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    1. Interesting about Italian men. Food is very important to the men here too - if they don't eat at noon, and a lot then the world comes to an end. Haha re Italian men being eternal teenagers, no doubt with the moods that go with that age. Also interesting your husband hates discussions about the past - I thought it was just a Dominican man thing - maybe it is an all men thing!

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  4. Hello Lindsey, I am German, lived in USA,Spain, now Canada and would like to move to dom.Rep. I love tropical air because I was used to for 20 years in S.Florida.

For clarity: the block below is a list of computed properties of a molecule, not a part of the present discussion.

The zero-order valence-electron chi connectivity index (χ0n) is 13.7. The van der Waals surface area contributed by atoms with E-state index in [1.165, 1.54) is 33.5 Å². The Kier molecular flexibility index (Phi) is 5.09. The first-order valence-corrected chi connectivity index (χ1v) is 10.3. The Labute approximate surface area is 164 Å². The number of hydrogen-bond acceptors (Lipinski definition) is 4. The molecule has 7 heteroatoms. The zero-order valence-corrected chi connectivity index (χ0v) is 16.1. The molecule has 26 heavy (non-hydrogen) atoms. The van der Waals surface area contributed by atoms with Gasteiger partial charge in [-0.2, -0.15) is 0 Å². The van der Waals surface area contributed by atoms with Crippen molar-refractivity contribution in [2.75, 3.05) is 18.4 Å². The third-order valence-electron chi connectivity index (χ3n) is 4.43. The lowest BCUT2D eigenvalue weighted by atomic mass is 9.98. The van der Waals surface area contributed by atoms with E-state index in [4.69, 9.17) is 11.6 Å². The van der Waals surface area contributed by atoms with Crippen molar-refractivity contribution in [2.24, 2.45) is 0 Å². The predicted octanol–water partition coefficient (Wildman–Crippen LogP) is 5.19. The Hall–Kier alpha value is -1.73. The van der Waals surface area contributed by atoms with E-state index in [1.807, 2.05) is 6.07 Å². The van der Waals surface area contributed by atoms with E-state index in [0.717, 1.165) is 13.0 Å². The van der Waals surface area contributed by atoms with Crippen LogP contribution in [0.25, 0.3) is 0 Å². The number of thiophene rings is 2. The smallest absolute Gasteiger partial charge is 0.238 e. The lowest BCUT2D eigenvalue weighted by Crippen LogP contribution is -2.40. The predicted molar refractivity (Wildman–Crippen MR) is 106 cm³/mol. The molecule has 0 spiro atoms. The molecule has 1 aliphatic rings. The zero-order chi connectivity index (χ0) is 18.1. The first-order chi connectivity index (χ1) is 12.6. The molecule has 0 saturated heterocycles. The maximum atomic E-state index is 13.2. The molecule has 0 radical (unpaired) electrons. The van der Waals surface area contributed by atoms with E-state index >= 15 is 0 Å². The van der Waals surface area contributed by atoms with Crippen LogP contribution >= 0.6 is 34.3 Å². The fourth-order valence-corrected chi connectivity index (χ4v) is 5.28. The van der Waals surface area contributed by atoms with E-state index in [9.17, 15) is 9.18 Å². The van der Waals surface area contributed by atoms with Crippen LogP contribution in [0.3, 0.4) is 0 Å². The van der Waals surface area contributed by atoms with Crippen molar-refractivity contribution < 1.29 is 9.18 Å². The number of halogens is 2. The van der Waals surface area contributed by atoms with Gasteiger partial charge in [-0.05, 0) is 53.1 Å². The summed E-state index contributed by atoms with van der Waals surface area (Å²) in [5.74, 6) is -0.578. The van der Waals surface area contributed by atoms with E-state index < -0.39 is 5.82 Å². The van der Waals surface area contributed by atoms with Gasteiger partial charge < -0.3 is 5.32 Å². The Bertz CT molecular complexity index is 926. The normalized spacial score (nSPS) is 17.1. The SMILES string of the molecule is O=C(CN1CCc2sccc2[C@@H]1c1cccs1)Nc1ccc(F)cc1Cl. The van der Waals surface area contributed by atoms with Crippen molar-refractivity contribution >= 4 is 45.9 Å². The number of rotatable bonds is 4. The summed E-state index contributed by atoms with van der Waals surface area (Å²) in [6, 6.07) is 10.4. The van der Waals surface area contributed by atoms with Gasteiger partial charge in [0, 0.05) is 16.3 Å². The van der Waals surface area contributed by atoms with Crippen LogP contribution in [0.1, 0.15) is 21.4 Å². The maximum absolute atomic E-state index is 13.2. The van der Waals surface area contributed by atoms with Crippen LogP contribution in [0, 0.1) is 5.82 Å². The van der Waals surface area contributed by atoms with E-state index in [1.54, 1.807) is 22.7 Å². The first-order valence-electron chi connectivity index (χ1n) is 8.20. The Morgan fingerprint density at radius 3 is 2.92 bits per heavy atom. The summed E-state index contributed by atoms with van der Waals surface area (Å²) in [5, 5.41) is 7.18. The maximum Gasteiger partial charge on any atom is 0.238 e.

My question is, how is the smoking habit there? I guess many people smoke and that everywhere?
    Thanks in advance for your answer
    Elvira

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    1. They do not smoke and frown on it tremendously.

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  5. Not many Dominicans smoke Elvira, but several expats do. There is no limit on smoking in many bars, restaurants etc. Some taxis will not let you smoke in them, the airports are smoke free too inside, and some air conditioned restaurants. Several have smoking and non smoking areas.

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  6. Very interesting,blog to getting knowledge about the Dominican republic